Perhaps the most terrifying moment in this video about lighting the Space Needle is when a technician says, “When the weather’s not cooperating, that’s when we do rock, paper, scissors or something to figure out who is going to be the one going up there.”
That leaves one wondering, what could happen to the guy who goes up there on a slippery, rainy day?
Manuel Valdes, a journalist in the Associated Press’s Seattle bureau, attached a GoPro camera to technician Matt Waffle’s helmet to give us a glimpse into this nerve-wracking experience. Waffle climbs up about 600 feet, bare-handed, clipping himself in as he ascends the needle to hook up holiday lights.
“I would say it’s a healthy fear of heights – it keeps me safe,” Waffle said. “When I do the stuff where I have to pass the strand around my back and clip it up top – that’s kind of the hardest step because you’re reaching back, you’re looking out – there’s a lot of coordination."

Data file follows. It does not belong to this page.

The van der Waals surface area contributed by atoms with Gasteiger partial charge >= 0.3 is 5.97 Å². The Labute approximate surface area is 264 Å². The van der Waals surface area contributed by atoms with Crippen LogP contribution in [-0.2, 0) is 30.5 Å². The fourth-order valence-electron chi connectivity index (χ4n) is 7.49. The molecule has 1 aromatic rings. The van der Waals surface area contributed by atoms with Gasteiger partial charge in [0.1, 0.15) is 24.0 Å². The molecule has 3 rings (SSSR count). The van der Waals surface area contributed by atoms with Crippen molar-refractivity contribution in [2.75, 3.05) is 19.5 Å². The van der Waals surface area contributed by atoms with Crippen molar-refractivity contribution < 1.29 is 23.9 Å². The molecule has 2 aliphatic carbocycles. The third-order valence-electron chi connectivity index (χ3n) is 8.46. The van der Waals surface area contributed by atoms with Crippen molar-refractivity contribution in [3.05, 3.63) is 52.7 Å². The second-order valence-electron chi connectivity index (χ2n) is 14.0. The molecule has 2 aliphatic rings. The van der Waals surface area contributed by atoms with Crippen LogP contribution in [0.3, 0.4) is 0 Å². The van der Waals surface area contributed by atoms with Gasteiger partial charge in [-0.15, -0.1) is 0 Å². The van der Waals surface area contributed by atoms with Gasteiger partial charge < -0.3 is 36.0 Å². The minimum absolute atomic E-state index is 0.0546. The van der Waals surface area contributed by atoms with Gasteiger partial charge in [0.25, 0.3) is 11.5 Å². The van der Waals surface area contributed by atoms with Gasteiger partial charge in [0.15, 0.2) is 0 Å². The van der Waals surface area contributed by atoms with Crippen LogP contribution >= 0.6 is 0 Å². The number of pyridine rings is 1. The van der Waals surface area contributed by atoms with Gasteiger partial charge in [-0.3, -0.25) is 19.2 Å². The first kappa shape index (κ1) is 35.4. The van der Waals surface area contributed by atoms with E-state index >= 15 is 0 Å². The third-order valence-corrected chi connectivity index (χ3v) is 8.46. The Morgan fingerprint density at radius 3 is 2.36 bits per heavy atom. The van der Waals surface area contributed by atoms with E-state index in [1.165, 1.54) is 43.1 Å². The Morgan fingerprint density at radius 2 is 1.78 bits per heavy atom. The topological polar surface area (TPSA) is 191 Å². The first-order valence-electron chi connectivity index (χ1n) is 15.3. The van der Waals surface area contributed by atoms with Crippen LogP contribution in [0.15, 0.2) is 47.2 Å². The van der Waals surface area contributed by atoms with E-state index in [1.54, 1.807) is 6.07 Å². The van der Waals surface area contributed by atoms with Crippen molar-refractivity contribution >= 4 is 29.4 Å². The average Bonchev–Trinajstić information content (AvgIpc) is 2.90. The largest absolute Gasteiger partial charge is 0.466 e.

When he climbs back down, he said he feels pride.
“For me, I faced my fear, I did it,” Waffle said. “I came down and afterward there’s a sense of accomplishment.”
But technicians may have to return to the tip of the needle if residents from Queen Anne and Capitol Hill call in about bulbs that have gone out. If enough have been extinguished, the crew will replace them, weather permitting.